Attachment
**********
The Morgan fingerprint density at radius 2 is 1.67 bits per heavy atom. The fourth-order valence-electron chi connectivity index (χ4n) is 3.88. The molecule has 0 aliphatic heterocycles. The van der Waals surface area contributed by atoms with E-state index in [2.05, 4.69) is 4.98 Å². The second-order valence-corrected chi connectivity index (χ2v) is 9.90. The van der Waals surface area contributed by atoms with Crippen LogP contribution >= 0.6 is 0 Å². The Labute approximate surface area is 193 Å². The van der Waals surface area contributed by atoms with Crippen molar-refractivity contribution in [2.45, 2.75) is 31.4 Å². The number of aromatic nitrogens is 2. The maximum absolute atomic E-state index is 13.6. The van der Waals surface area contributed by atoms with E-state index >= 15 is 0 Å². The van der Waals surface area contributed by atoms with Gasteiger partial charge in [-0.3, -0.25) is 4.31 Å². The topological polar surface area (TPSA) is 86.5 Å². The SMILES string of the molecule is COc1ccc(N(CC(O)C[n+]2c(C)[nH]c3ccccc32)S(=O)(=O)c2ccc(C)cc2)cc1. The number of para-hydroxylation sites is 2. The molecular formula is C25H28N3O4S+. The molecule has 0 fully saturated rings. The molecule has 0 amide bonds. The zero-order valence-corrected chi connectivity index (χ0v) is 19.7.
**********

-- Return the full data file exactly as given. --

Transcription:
The Morgan fingerprint density at radius 2 is 1.67 bits per heavy atom. The fourth-order valence-electron chi connectivity index (χ4n) is 3.88. The molecule has 0 aliphatic heterocycles. The van der Waals surface area contributed by atoms with E-state index in [2.05, 4.69) is 4.98 Å². The second-order valence-corrected chi connectivity index (χ2v) is 9.90. The van der Waals surface area contributed by atoms with Crippen LogP contribution >= 0.6 is 0 Å². The Labute approximate surface area is 193 Å². The van der Waals surface area contributed by atoms with Crippen molar-refractivity contribution in [2.45, 2.75) is 31.4 Å². The number of aromatic nitrogens is 2. The maximum absolute atomic E-state index is 13.6. The van der Waals surface area contributed by atoms with E-state index >= 15 is 0 Å². The van der Waals surface area contributed by atoms with Gasteiger partial charge in [-0.3, -0.25) is 4.31 Å². The topological polar surface area (TPSA) is 86.5 Å². The SMILES string of the molecule is COc1ccc(N(CC(O)C[n+]2c(C)[nH]c3ccccc32)S(=O)(=O)c2ccc(C)cc2)cc1. The number of para-hydroxylation sites is 2. The molecular formula is C25H28N3O4S+. The molecule has 0 fully saturated rings. The molecule has 0 amide bonds. The zero-order valence-corrected chi connectivity index (χ0v) is 19.7.